Maryland v. Virginia: Who’s Got Biggest Government?

There is no doubt that Maryland has a very statist governor, and an equally statist legislature. Two weeks ago I noted that Governor O’Malley has raised taxes in Maryland once every ten weeks since he came into office five years ago. Rather than trying to restrain spending, the governor just can’t get enough revenues for his spendoholism.

But while spend-as-you-go liberals are harmful to the economy, even they deserve credit when credit is due. Or at least a slight not of acknowledgement. Governor O’Malley has done a lot wrong, but he should not be criticized for the errors he have not (yet) made. A good example is the expansion of government in his state. The other day the Washington Examiner reported that Maryland has a less favorable combination of private and government employment than its neighbor Virginia:

Local governments in Maryland are growing thanks to higher taxes banking their payrolls, a trend that bucks the rest of the nation and stands starkly in contrast with downsizing in Virginia, new U.S. census survey data show. The number of people on local government payrolls in Maryland grew by nearly 3 percent — or about 6,000 people — to 220,314 during the year that ended in March 2012, the data released Thursday show. The growth comes while most local governments shrank their payrolls, combining for an average drop of 1.7 percent nationwide. Meanwhile, local governments in Virginia collectively downsized by 1.4 percent, or roughly 4,500 people, to 313,907 total. At the state level, Virginia stayed relatively flat, adding about 200 people to its roughly 125,000 state employees. Maryland’s nearly 87,000 state workers represents a total that’s about 1,600 fewer people than last year.

I am not going to dispute the Census data, but generally I prefer to use the Bureau of Labor Statistics for labor-market data. According to their numbers for July 2012,

  • There were 104,600 state government employees in Maryland and 148,300 in Virginia;
  • Local governments in Maryland had 240,500 employees compared to 365,700 in Virginia.

Since Virginia is a larger state we would of course expect a higher number there. As the Washington Examiner points out, the trend is important – but so is the relation between private-sector and government employment. Private employees pay the taxes that state and local government workers live off (while federal employees get their paychecks from Chinese lenders). If we look at the government employment situation from this perspective, Maryland does not look as bad anymore:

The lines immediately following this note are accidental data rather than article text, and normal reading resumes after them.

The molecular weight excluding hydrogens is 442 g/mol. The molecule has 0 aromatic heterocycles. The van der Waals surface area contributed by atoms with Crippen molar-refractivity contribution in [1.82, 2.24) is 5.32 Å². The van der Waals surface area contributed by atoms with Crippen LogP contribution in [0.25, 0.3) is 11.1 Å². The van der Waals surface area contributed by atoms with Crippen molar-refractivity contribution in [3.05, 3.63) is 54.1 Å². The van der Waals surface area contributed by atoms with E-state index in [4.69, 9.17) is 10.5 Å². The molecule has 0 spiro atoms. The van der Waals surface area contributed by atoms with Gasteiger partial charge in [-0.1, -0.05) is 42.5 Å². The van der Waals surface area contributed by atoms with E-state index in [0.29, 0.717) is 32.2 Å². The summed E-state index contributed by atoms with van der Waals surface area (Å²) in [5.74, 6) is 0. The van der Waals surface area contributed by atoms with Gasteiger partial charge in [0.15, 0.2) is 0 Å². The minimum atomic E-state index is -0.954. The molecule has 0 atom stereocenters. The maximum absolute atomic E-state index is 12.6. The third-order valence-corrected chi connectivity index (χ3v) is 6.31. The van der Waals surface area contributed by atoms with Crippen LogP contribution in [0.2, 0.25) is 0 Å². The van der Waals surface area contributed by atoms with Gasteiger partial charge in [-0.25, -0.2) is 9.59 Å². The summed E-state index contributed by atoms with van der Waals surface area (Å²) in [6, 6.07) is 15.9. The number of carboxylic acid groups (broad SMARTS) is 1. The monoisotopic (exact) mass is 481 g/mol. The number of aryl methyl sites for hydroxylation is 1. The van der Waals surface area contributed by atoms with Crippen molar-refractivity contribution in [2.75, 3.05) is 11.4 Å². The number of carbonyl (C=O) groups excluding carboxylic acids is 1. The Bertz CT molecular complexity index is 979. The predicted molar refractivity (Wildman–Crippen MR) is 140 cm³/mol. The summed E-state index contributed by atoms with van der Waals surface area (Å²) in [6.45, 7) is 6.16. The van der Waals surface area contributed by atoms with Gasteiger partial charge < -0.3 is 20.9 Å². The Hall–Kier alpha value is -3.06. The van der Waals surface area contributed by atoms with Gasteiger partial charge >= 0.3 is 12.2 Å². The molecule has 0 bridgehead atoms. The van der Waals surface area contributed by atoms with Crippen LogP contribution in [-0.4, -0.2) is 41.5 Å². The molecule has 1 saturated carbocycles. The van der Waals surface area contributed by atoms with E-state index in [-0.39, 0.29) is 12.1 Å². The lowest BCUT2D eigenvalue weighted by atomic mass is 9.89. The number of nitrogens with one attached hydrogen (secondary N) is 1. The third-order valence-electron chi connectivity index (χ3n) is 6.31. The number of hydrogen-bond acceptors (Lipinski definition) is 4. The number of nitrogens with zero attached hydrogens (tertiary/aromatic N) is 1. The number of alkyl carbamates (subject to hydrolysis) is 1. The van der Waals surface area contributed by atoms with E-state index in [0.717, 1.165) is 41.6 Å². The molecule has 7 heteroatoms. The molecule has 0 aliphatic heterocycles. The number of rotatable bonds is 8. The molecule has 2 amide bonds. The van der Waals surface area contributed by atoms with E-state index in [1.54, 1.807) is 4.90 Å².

• In July of 2012 there were 165 state and local government employees in Maryland per 1,000 private employees;
  • In July of 2012 there were 169 state and local government employees in Virginia per 1,000 private employees.

Furthermore, the total number of state and local government employees has grown in Virginia two years in a row, 1.4 and 1.7 percent respectively, while it has been at a virtual standstill in Maryland.

In fairness, local governments in Maryland have indeed expanded their payrolls over the past two years, by almost 4,000 workers. This is a 1.7 percent increase. However, local governments in Virginia have been much harder at work expanding their payrolls: from July 2010 to July 2012 they added 14,900 employees, an increase by 4.2 percent.

The private sector job trend is marginally stronger in Virginia: one percent increase in 2011 and 1.8 percent up in 2012, again measured July to July. As for Maryland, this  is the one number where Governor O’Malley’s tax hiking policies may be having their first effects: from 2010 to 2011 private employers added 1.2 percent to their ranks of employees in Maryland; from 2011 to 2012 they added only one percent.

One of the interesting aspects of this comparison is that there is a lot of interchangeability between the two states. It really does not matter whether your employer is in Maryland, DC or suburban Virginia – you can choose to live anywhere within commuter distance. This makes for sharp competition between the states (the District is not really playing in the same league due to its high crime rate) and almost a live-size laboratory for studies in tax competition. It remains to be seen how far up in the sky Maryland can push its taxes; even though I would not cry wolf to the level that the Washington Examiner does, it is nevertheless worth keeping an eye on the monthly numbers from the Bureau of Labor Statistics. In particular, it is going to be interesting to see the trend in private-sector jobs as the new, high taxes in Maryland begin to take their toll.